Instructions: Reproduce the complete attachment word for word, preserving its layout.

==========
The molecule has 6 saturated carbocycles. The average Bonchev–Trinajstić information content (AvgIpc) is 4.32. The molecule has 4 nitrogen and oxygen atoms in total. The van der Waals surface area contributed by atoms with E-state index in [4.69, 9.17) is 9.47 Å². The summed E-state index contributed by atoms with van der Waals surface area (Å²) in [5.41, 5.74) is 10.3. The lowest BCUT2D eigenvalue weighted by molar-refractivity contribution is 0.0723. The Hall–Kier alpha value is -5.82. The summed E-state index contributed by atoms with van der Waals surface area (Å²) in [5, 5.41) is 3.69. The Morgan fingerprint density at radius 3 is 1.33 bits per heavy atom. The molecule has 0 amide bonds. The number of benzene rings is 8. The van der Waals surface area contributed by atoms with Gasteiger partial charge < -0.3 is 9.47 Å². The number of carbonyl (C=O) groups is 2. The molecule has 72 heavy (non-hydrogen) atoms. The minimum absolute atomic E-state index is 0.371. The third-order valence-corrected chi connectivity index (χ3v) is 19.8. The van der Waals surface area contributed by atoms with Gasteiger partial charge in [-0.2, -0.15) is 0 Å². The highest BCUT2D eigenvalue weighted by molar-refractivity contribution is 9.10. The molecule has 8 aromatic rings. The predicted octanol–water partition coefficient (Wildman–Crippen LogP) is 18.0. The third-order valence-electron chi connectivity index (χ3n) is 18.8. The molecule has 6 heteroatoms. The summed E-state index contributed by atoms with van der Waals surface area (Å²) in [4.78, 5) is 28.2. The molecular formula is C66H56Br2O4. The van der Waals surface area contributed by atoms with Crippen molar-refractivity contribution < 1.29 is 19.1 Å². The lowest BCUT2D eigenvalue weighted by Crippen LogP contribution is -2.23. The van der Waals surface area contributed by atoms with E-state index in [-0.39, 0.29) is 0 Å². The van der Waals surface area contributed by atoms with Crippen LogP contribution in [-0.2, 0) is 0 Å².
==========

The molecule has 6 saturated carbocycles. The average Bonchev–Trinajstić information content (AvgIpc) is 4.32. The molecule has 4 nitrogen and oxygen atoms in total. The van der Waals surface area contributed by atoms with E-state index in [4.69, 9.17) is 9.47 Å². The summed E-state index contributed by atoms with van der Waals surface area (Å²) in [5.41, 5.74) is 10.3. The lowest BCUT2D eigenvalue weighted by molar-refractivity contribution is 0.0723. The Hall–Kier alpha value is -5.82. The summed E-state index contributed by atoms with van der Waals surface area (Å²) in [5, 5.41) is 3.69. The Morgan fingerprint density at radius 3 is 1.33 bits per heavy atom. The molecule has 0 amide bonds. The number of benzene rings is 8. The van der Waals surface area contributed by atoms with Gasteiger partial charge < -0.3 is 9.47 Å². The number of carbonyl (C=O) groups is 2. The molecule has 72 heavy (non-hydrogen) atoms. The minimum absolute atomic E-state index is 0.371. The third-order valence-corrected chi connectivity index (χ3v) is 19.8. The van der Waals surface area contributed by atoms with Gasteiger partial charge in [-0.2, -0.15) is 0 Å². The highest BCUT2D eigenvalue weighted by molar-refractivity contribution is 9.10. The molecule has 8 aromatic rings. The predicted octanol–water partition coefficient (Wildman–Crippen LogP) is 18.0. The third-order valence-electron chi connectivity index (χ3n) is 18.8. The molecule has 6 heteroatoms. The summed E-state index contributed by atoms with van der Waals surface area (Å²) in [4.78, 5) is 28.2. The molecular formula is C66H56Br2O4. The van der Waals surface area contributed by atoms with Crippen molar-refractivity contribution < 1.29 is 19.1 Å². The lowest BCUT2D eigenvalue weighted by Crippen LogP contribution is -2.23. The van der Waals surface area contributed by atoms with E-state index in [-0.39, 0.29) is 0 Å². The van der Waals surface area contributed by atoms with Crippen LogP contribution in [-0.2, 0) is 0 Å².